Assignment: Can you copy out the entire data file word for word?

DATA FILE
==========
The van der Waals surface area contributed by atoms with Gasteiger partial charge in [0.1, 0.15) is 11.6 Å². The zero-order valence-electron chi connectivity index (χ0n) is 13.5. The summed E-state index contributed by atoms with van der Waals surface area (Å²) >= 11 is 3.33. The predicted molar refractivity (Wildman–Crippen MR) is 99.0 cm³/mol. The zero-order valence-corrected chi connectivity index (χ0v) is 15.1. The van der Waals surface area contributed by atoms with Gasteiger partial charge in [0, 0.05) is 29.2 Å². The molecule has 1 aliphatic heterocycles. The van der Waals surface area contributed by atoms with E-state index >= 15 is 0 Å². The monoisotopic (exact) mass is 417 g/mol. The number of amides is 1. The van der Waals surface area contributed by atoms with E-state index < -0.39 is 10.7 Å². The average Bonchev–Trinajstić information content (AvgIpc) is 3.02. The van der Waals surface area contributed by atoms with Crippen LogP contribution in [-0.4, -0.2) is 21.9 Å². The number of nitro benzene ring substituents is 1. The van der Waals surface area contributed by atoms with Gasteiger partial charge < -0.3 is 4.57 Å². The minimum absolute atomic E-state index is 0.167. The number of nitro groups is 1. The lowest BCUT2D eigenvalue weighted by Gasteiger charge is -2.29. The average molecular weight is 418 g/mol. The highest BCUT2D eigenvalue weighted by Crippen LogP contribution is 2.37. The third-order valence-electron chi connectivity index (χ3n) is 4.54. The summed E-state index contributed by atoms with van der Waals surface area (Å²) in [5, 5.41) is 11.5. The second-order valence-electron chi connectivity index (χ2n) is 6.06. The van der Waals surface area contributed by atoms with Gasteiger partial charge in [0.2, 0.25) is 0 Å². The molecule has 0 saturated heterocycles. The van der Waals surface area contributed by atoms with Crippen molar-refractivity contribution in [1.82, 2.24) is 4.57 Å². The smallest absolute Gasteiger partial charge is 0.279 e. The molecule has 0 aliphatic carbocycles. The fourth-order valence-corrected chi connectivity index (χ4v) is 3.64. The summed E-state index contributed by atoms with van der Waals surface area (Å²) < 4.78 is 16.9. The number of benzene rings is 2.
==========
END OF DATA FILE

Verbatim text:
The van der Waals surface area contributed by atoms with Gasteiger partial charge in [0.1, 0.15) is 11.6 Å². The zero-order valence-electron chi connectivity index (χ0n) is 13.5. The summed E-state index contributed by atoms with van der Waals surface area (Å²) >= 11 is 3.33. The predicted molar refractivity (Wildman–Crippen MR) is 99.0 cm³/mol. The zero-order valence-corrected chi connectivity index (χ0v) is 15.1. The van der Waals surface area contributed by atoms with Gasteiger partial charge in [0, 0.05) is 29.2 Å². The molecule has 1 aliphatic heterocycles. The van der Waals surface area contributed by atoms with E-state index >= 15 is 0 Å². The monoisotopic (exact) mass is 417 g/mol. The number of amides is 1. The van der Waals surface area contributed by atoms with E-state index < -0.39 is 10.7 Å². The average Bonchev–Trinajstić information content (AvgIpc) is 3.02. The van der Waals surface area contributed by atoms with Crippen LogP contribution in [-0.4, -0.2) is 21.9 Å². The number of nitro benzene ring substituents is 1. The van der Waals surface area contributed by atoms with Gasteiger partial charge < -0.3 is 4.57 Å². The minimum absolute atomic E-state index is 0.167. The number of nitro groups is 1. The lowest BCUT2D eigenvalue weighted by Gasteiger charge is -2.29. The average molecular weight is 418 g/mol. The highest BCUT2D eigenvalue weighted by Crippen LogP contribution is 2.37. The third-order valence-electron chi connectivity index (χ3n) is 4.54. The summed E-state index contributed by atoms with van der Waals surface area (Å²) in [5, 5.41) is 11.5. The second-order valence-electron chi connectivity index (χ2n) is 6.06. The van der Waals surface area contributed by atoms with Gasteiger partial charge in [0.2, 0.25) is 0 Å². The molecule has 0 saturated heterocycles. The van der Waals surface area contributed by atoms with Crippen molar-refractivity contribution in [1.82, 2.24) is 4.57 Å². The smallest absolute Gasteiger partial charge is 0.279 e. The molecule has 0 aliphatic carbocycles. The fourth-order valence-corrected chi connectivity index (χ4v) is 3.64. The summed E-state index contributed by atoms with van der Waals surface area (Å²) < 4.78 is 16.9. The number of benzene rings is 2.